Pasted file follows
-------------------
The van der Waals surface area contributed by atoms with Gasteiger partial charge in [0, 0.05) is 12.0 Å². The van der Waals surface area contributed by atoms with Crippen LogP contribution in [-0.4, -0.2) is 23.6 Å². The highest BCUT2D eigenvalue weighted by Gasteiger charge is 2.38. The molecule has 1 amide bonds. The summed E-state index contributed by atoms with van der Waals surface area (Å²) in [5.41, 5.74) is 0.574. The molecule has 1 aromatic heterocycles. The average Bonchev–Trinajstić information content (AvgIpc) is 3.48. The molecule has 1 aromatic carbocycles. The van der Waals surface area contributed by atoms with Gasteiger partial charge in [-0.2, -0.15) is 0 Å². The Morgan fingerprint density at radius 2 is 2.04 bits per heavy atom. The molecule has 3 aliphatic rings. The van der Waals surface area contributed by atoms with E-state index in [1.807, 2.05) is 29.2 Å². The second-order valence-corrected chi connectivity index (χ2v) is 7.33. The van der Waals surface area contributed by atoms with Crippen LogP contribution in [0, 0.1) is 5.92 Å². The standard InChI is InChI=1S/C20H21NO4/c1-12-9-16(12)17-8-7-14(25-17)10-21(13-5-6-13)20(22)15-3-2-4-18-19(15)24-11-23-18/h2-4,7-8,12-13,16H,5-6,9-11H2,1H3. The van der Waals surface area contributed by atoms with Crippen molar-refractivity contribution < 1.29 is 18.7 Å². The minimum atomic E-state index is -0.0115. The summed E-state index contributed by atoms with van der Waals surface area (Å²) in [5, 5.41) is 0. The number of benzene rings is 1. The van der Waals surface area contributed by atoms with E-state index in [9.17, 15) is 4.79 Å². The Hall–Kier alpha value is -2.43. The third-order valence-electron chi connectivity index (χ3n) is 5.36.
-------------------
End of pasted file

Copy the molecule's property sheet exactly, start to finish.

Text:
The van der Waals surface area contributed by atoms with Gasteiger partial charge in [0, 0.05) is 12.0 Å². The van der Waals surface area contributed by atoms with Crippen LogP contribution in [-0.4, -0.2) is 23.6 Å². The highest BCUT2D eigenvalue weighted by Gasteiger charge is 2.38. The molecule has 1 amide bonds. The summed E-state index contributed by atoms with van der Waals surface area (Å²) in [5.41, 5.74) is 0.574. The molecule has 1 aromatic heterocycles. The average Bonchev–Trinajstić information content (AvgIpc) is 3.48. The molecule has 1 aromatic carbocycles. The van der Waals surface area contributed by atoms with Gasteiger partial charge in [-0.2, -0.15) is 0 Å². The Morgan fingerprint density at radius 2 is 2.04 bits per heavy atom. The molecule has 3 aliphatic rings. The van der Waals surface area contributed by atoms with E-state index in [1.807, 2.05) is 29.2 Å². The second-order valence-corrected chi connectivity index (χ2v) is 7.33. The van der Waals surface area contributed by atoms with Crippen LogP contribution in [0, 0.1) is 5.92 Å². The standard InChI is InChI=1S/C20H21NO4/c1-12-9-16(12)17-8-7-14(25-17)10-21(13-5-6-13)20(22)15-3-2-4-18-19(15)24-11-23-18/h2-4,7-8,12-13,16H,5-6,9-11H2,1H3. The van der Waals surface area contributed by atoms with Crippen molar-refractivity contribution < 1.29 is 18.7 Å². The minimum atomic E-state index is -0.0115. The summed E-state index contributed by atoms with van der Waals surface area (Å²) in [5, 5.41) is 0. The number of benzene rings is 1. The van der Waals surface area contributed by atoms with E-state index in [9.17, 15) is 4.79 Å². The Hall–Kier alpha value is -2.43. The third-order valence-electron chi connectivity index (χ3n) is 5.36.